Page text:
Brain tricks: Is this rubber hand really mine?

rubber handsIn a previous post on the self and the brain I briefly mentioned how our bodily self can be affected by disease, such as anorexia nervosa. And as mentioned here some individuals refuse ownership of the their own limbs and want to get rid of them.

It does not take disease or injury to interfere with our bodily self. In spite of the constant presence of our body it is surprisingly easy to trick healthy people into believing that fake body parts belong to them, and at the same time almost making them disavowing their own limb that is hidden from sight. This fascinating illusion was first described by Botvinick and Cohen in 1998. Here is how it was done.



The rubber hand illusion

Botvinick and Cohen placed a person´s arm behind a screen and put a rubber hand on the table in front of the person. The real hand and the rubber hand were then stroked simultaneously. When the visual input from the rubber hand and sensory input from the real hand blended the result was startling. As one of the subjects put it: “I found myself looking at the dummy hand thinking it was actually my own“. The rubber hand illusion persists even after the stroking stops. Furthermore, the illusory ownership of the rubber hand is so real that when the rubber hand is “threatened” recordings from the brain show that it reacts with an anxiety response just as it would if the real hand had been threatened. The subjects know that the rubber hand is not theirs, after all they look at it and speak of it as a rubber hand. Yet, the subjective feeling accompanying the illusion is very real. It has also been demonstrated that there is a slight drop in skin temperature in the real hand during the rubber hand illusion. It is certainly striking that a cognitive illusion results in drop in skin temperature but this finding shows that temperature regulation and our conscious sense of our physical sense are somehow linked.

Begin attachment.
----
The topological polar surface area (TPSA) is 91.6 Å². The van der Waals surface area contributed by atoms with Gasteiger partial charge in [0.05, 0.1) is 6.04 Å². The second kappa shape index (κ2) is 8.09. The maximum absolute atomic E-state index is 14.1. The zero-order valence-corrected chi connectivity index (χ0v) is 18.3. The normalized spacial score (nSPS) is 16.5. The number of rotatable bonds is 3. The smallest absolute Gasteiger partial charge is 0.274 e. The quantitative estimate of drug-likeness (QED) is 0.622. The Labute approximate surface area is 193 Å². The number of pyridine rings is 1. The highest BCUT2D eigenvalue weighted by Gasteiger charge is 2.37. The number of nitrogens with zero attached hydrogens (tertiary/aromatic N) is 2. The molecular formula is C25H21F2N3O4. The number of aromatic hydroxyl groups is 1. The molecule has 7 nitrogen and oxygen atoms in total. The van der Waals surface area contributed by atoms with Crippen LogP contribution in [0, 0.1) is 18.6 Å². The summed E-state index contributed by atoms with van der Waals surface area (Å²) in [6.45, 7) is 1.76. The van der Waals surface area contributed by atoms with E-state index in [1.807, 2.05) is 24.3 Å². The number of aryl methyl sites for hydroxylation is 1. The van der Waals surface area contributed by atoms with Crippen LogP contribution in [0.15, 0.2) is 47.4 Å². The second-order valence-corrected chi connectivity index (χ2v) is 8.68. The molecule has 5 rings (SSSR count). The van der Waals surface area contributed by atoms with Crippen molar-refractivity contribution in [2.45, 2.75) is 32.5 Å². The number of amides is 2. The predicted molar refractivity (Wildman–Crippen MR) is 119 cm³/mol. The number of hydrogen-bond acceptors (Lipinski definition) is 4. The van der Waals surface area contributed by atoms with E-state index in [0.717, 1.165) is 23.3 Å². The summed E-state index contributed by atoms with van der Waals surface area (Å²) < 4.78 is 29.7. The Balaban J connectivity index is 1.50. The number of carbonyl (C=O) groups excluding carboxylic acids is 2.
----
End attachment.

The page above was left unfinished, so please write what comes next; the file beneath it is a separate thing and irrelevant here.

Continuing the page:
Here is a fascinating video presented by Morgan Freeman. It describes how we can relatively easily trick the brain by overriding our bodily signals with visual input and thereby changing our sense of ourselves.

Clinical relevance of the rubber hand illusion

Schizophrenic patients have a stronger rubber hand illusion than others and the illusion sets in more rapidly than in healthy controls. People who have an unhealthy body image also have a stronger rubber hand illusion. So is it possible that the rubber hand illusion could have a clinical application? Recent studies suggest that this might be the case.

In a study published earlier this month, Lenggenhager and her colleagues point out that spinal cord injury can lead to a disturbance in body image and the sense of self. Bodily sensations are important in maintaining a normal sense of self and in spinal cord injury these sensations are impaired. Lenggenhager investigated two patients with spinal cord injury who had paralysis in the legs and trunk and partial paralysis of the arms. The patients were also unable to feel some of their fingers. Yet, during the rubber hand illusion both patients reported vivid tactile sensations in their numb fingers. They scientists suggested that this approach might be useful in the rehabilitation of spinal cord injury, for example by helping patients maintain their body image and by reducing neuropathic pain that is common in spinal cord injury.

 
Should you want to dazzle your friends with the rubber hand illusion you can buy a rubber hand here.

Based on:

Botvinick, M. and Cohen, M. (1998). Rubber hands “feel” touch that eyes see. Nature, 39, 756.

Moseley, G. L., Olthof, N., Venema, A., Don, S., Wijers, M., Gallace, A. and Spence, C. (2008). Psychologically induced cooling of a specific body part caused by illusory ownership of an artificial counterpart. Proceedings of the National Academy of Science, 105(35), 13169–13173.

Lenggenhager, B., Scivoletto, G., Molinari, M. And Pazzaglia, M. (2013). Restoring Tactile Awareness Through the Rubber Hand Illusion in Cervical Spinal Cord Injury. Neurorehabilitation and Neural Repair. On-line version can be found here: http://nnr.sagepub.com/content/early/2013/06/10/1545968313491009

Ramakonar, H., Franz, E. A. and Lind, C. R. P. (2011). The rubber hand illusion and its application to clinical neuroscience. Journal of Clinical Neuroscience, 18, 1596-1601.

Photo credit: http://www.flickr.com/photos/7931817@N02/997459653 (Lighthouse photostream)

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